Tech Briefs
Multiphysics with Electromagnetics
ADINAEM is now released. For an introduction to the capabilities and various applications of ADINAEM, refer to our previous News:
In addition to the applications shown in these News, we have, of course, constructed hundreds of verification problems for ADINAEM. Some of these are used in our verification manual. Below we give three of these problems as a further illustration of the kind of problems ADINAEM can be used for to solve.
Of course, these are small verification problems where we can compare with analytical solutions. More details on these problems are given in the verification manual.
1. Static 3D EMfields in a conducting block
In this first example, we demonstrate the use of ADINAEM to solve static 3D electromagnetic fields with the potential based A—φ formulation. As shown in Figure 1, an electric field and hence a current density are excited by imposing an electric potential difference between the top and bottom sides of the solid block. This current density in the block will excite a static magnetic field, and hence a magnetic potential across the block from the left side to the right side.
Figure 1 First problem: schematic showing boundary conditions
The plots in Figure 2 show the electric potential (left) and the magnetic vector potential (right).
We also compare the results obtained using ADINAEM with analytical results in Figure 3. The ADINAEM results agree perfectly with the theoretical values.
Figure 2 First problem: plot of electric potential (left) and magnetic vector potential (right)
Figure 3 First problem: ADINAEM and analytical results;
electric potential (left) and magnetic vector potential (right)
2. Highfrequency harmonic electromagnetic field analysis of an annular block
The solution of the harmonic electric and magnetic fields in an annular block is calculated using ADINAEM with the E—H formulation, see Figure 4. The annular conducting block is immersed in a harmonic magnetic field, and an impedance boundary is imposed on the inner side of the block to simulate the electromagnetic effect of the inside material. The imposed harmonic magnetic field induces a harmonic electric field, which in turn induces a magnetic field.
Figure 4 Second problem: schematic showing boundary conditions
Figure 5 shows the real and imaginary parts of the electric field in vector plots. Figure 6 shows the real and imaginary parts of the magnetic field.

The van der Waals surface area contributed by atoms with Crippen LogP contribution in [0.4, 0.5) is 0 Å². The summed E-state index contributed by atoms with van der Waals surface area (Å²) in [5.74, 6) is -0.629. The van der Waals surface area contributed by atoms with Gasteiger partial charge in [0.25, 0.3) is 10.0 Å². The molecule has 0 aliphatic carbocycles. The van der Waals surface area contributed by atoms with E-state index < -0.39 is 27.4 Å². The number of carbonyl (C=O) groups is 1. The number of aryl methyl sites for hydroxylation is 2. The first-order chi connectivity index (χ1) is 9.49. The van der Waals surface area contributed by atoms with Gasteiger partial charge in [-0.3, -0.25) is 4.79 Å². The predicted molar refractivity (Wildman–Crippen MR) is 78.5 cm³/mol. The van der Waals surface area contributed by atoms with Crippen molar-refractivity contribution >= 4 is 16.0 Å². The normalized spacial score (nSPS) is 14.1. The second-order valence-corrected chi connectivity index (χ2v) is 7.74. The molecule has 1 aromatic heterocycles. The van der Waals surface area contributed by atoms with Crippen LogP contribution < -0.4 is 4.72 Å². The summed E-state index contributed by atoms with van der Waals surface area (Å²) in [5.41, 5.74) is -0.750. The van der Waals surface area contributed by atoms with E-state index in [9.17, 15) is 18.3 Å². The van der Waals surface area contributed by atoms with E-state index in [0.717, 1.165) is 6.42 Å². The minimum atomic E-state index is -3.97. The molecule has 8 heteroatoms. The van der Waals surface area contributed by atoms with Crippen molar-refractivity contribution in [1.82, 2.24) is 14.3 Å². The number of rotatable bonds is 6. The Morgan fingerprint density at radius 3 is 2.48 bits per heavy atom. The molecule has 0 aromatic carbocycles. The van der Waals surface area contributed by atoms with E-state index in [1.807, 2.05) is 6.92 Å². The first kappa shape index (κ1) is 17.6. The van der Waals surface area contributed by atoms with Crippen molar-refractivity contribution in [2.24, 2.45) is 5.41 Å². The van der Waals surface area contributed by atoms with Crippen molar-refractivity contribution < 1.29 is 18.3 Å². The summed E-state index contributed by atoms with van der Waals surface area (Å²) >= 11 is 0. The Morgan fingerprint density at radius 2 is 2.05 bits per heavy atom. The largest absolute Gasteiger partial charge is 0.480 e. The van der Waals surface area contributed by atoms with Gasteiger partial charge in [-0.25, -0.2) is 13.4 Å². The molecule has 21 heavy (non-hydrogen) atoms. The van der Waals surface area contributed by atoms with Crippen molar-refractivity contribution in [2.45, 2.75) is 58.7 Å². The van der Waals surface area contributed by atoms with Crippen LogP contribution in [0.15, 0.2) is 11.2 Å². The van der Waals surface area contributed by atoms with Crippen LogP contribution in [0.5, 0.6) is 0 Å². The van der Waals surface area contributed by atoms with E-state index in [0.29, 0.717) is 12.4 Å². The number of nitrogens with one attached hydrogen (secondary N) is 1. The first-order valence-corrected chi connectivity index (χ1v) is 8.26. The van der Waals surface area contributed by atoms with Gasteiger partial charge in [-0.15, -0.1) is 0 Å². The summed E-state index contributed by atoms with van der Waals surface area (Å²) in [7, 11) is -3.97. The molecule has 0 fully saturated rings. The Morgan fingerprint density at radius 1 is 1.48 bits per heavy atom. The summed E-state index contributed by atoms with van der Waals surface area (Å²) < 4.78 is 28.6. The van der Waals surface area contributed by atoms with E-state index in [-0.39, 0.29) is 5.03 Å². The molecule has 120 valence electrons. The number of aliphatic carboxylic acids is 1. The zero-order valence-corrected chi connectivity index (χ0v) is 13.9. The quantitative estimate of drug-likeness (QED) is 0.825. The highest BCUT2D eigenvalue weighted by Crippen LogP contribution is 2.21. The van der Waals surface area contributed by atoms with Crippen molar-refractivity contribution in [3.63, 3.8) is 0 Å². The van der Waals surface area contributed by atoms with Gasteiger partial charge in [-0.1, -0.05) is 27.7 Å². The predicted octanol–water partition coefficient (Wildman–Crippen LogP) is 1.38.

Figure 5 Second problem: electric field; real part (left) and imaginary part (right)
Figure 6 Second problem: magnetic field; real part (left) and imaginary part (right)
The ADINAEM results are also compared with analytical solutions, see Figure 7 and Figure 8. The ADINAEM results agree closely with the analytical solutions, and this even with the coarse mesh used.
Figure 7 Second problem: ADINAEM and analytical results, electric field;
real part (left) and imaginary part (right)
Figure 8 Second problem: ADINAEM and analytical results, magnetic field;
real part (left) and imaginary part (right)
3. Lorentz force in a conducting fluid; highfrequency 3D harmonic electric and magnetic fields
This multiphysics example has the same model geometry as used in the first example. However, the block contains a conducting fluid flowing upwards, as shown in Figure 9. The harmonic analysis is performed using ADINAEM with the potential based A—φ formulation. The timeaveraged Lorentz force is coupled to the CFD model to solve for the fluid flow.
Figure 9 Third problem: schematic showing boundary conditions
The plots in Figures 10 to 12 compare the ADINAEM results with theoretical results. Figure 10 gives the solution of the electric potential. Figure 11 shows the real and imaginary parts of the magnetic vector potential in the domain. Figure 12 shows plots to compare the ADINAEM results with theoretical results for the real and imaginary parts of the magnetic potential.
Figure 10 Third problem: band plot of electric potential, real part (left);
ADINAEM and analytical results (right)
Figure 11 Third problem: magnetic vector potential;
real part (left) and imaginary part (right)
Figure 12 Third problem: ADINAEM and analytical results, magnetic potential;
real part (left) and imaginary part (right)
The plots in Figure 13 show the pressure distribution along the flow direction (left); the calculated pressure in the fluid is compared with theoretical results (right). All these electromagnetic and fluid flow results show a very good match with the theoretical solutions.
Figure 13 Third problem: band plot of pressure distribution along flow direction (left);
ADINA and analytical results (right)
We are very pleased that ADINAEM is now available in the suite of ADINA programs and look forward to many interesting applications by our users!
References

C.A. Balanis, Advanced Engineering Electromagnetics, John Wiley & Sons, New York, 1989.
 P.A. Davidson, An Introduction to Magnetohydrodynamics, Cambridge University Press, 2001.
Keywords:
ADINAEM, electromagnetics, multiphysics, fluid flow, static, harmonic, high frequencies, electric potential, magnetic potential, electric field, magnetic field, Lorentz force, impedance boundary